Vogt’s in its best form with Slot B

The Vogt Studio Series packs a heavy punch in this weekend’s Slot B.
The Vogt Studio Series packs a heavy punch in this weekend’s Slot B.
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Theatre Review: Vogt Slot B @ Carruthers Hall

Sometimes you’re in the mood for a little comedy. Sometimes, you’d like to watch a great tragedy unfold. Occasionally, you might find yourself in the mood to watch people eat lettuce. It’s only at a Vogt show, however, that you’ll ever get the chance to see it all in one night.

This year’s Slot B opens with the dark comedy Twisted Logic, written and directed by Justin Ingraldi. Centering on two lifelong best friends, the play gives new meaning to the idea of doing “anything” for someone you love. The action in Twisted is fast and physical, as characters Nicole and Colin each entertain a steady stream of suitors while trying to balance their own increasingly co-dependent relationship.

There are a few very funny moments in Twisted, and all the actors seem comfortable in their roles, neither playing too hard for laughs nor taking any scene too seriously. Though a few of the scenes border on the slightly absurd, leads Marni Van Dyk and John Palen have an easy chemistry on stage that lends some necessary believability to the work. Their relationship might be a tad unhealthy, but by the end they have you genuinely envious. After all, any friend will help you move, but only a true best friend will help you move a body.

The second piece of the night, the classic one-act tragedy Riders to the Sea by J.M. Synge, also avoids taking itself too seriously, and instead creates a powerful tension that will have you in a state of anticipation from beginning to end. Set on a stormy night in Ireland, the short play follows a family dealing with the potential loss of their sons and brothers to the dangers of the sea. Designers Trevor Hammond, Mark Hockin and Mary Margaret McRae deserve high praise here, for their combined visions suit the piece perfectly.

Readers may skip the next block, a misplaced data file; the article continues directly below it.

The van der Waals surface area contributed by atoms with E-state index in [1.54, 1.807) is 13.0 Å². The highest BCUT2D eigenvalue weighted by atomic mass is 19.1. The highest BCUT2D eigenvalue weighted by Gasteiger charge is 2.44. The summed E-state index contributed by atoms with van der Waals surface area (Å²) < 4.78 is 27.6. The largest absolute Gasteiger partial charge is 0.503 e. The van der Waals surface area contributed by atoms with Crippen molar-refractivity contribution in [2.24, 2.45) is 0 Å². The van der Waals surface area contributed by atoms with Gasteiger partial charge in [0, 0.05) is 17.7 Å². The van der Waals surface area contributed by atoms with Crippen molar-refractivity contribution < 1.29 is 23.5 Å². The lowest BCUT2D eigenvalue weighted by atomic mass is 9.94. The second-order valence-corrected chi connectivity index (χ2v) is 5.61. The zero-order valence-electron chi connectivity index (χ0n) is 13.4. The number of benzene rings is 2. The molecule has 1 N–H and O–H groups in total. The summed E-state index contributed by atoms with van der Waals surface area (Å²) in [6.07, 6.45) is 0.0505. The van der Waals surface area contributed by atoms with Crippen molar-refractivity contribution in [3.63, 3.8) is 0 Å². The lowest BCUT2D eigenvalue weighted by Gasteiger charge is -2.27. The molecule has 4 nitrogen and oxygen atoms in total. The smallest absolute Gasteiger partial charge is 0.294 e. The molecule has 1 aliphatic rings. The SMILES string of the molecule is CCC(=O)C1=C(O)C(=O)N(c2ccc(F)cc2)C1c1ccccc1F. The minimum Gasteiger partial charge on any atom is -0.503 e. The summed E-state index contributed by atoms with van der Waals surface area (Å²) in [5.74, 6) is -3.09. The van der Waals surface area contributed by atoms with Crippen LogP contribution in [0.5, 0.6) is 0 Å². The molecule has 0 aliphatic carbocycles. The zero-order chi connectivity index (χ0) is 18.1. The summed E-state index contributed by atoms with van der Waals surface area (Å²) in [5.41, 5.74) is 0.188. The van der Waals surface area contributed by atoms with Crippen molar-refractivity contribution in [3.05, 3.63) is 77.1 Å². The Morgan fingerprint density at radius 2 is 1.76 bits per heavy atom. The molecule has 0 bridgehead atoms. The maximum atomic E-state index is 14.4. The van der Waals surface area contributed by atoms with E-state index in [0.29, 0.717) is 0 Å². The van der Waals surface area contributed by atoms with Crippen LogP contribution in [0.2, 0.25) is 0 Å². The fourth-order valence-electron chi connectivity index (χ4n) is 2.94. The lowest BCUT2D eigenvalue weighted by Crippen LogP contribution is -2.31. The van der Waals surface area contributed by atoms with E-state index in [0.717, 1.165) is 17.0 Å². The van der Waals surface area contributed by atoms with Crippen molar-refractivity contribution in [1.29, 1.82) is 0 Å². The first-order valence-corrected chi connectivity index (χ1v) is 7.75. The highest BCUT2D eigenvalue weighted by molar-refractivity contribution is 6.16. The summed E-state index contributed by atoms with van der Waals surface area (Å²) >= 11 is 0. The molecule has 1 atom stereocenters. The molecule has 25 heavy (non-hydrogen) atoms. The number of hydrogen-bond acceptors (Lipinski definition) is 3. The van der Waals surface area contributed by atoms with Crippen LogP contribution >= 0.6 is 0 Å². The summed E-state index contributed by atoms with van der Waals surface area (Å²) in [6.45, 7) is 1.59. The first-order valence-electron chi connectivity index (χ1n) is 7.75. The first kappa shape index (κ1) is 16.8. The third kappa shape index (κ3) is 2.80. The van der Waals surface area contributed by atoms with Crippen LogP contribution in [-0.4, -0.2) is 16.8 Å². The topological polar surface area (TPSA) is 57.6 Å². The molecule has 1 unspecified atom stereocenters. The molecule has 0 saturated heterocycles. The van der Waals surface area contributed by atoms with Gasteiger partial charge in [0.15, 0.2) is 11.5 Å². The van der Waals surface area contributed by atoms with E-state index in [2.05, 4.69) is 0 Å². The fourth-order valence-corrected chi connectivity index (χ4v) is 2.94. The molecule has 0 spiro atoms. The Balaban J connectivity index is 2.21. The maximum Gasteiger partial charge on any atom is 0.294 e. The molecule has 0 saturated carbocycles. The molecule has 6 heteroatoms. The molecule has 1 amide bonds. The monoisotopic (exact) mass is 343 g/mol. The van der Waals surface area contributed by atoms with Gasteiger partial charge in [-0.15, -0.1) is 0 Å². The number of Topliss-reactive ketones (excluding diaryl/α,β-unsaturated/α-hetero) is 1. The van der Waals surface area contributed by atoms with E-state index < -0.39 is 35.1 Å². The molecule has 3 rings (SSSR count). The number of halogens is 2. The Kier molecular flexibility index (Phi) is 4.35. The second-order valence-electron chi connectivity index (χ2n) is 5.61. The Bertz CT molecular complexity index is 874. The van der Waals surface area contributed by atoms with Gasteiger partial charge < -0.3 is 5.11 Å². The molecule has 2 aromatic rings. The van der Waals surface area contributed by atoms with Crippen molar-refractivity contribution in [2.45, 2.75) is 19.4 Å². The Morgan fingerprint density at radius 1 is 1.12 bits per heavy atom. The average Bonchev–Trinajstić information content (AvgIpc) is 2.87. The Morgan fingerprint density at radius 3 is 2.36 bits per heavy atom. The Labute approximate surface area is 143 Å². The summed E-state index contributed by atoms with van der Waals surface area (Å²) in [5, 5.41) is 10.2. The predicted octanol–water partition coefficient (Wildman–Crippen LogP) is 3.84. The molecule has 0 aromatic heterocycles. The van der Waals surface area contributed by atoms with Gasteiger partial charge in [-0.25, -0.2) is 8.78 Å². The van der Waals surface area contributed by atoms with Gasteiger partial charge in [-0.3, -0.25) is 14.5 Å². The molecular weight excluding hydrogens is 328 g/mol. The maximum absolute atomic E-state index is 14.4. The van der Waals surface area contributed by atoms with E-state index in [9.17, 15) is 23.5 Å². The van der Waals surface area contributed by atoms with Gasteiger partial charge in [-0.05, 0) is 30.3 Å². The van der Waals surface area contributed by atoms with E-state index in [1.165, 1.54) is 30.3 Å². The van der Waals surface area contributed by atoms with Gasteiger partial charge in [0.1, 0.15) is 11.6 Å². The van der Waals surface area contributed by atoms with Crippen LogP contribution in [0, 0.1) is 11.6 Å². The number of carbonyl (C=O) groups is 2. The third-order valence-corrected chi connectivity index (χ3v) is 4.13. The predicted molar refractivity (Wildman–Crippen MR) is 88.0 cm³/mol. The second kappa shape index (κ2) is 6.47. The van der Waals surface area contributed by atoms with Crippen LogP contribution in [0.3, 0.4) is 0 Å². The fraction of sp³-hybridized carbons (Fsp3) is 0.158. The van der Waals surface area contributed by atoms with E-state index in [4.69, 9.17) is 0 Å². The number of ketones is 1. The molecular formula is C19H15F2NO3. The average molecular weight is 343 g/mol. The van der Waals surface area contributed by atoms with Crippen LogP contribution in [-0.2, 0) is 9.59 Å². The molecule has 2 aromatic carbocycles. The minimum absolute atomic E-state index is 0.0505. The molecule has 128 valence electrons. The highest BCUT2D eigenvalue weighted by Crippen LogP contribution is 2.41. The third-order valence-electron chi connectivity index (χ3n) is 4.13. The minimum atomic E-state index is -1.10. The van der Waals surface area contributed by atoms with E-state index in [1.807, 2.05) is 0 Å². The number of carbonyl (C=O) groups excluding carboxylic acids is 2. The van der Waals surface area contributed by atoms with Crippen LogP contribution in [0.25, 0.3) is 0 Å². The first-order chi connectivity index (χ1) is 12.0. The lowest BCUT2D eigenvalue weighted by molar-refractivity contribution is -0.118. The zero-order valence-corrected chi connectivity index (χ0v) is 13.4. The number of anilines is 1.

The damp and moody feel of the script translates well on stage, and director Michael Murphy is admirably creative in his approach. The final scene is especially powerful, though Murphy’s ambitious staging would have been even more effective had the audience not been able to see actors Graham Hood and Brian Collins walk on stage and get into their positions ahead of time. That said, Riders is near-perfect in its delivery, thanks in large part to the very talented cast. Actors Emily Hincks, Caroline Smith and Fernanda Fukamati have not only acquired suitable Irish accents here, but have also mastered the skill of underplaying their highly dramatic roles. Though each actor delivers at least one or two emotionally-wrought monologues during the play, there is no grandstanding in Riders, which is very refreshing.

What the first two plays may have lacked in over-the-top performances, Vogt’s third piece more than makes up for. This is a Play, the very popular satire by Canadian Daniel McIvor, has actors committing every theatrical faux pas possible within a 20-minute period. Written to give the audience a little insight into the mind of the working thespian, Play centres around three actors performing in an original drama entitled A Stranger Among Us, whose plot revolves around the metaphorical story of three lost heads of lettuce. Yes, lettuce.

Actors Megan Deeks, Ryan O’Callaghan and Sarah Bruckschwaiger are hysterical in their portrayal of these terrible performers—their comic timing is superb, and all three play well off each other. The bare set and Valen Boyd’s simple direction mean it’s up to the actors to carry the piece, and all three quickly prove they’re up to the challenge. Deeks is especially amusing in a horrendous brown wig and deep Southern drawl, and her asides to the audience garner the loudest laughs of the night. Play ends with a scene as memorable as the final minute of Riders, as heads of lettuce appear onstage and are consumed with real dramatic flair.

This year’s Slot B is an example of Vogt doing what it can do best, and this installment delivers three separate examples of really enjoyable theatre in just a two-hour period, while leaving the audience eager to come back the next night to see it all again. Go once, go twice—this one is not to be missed.

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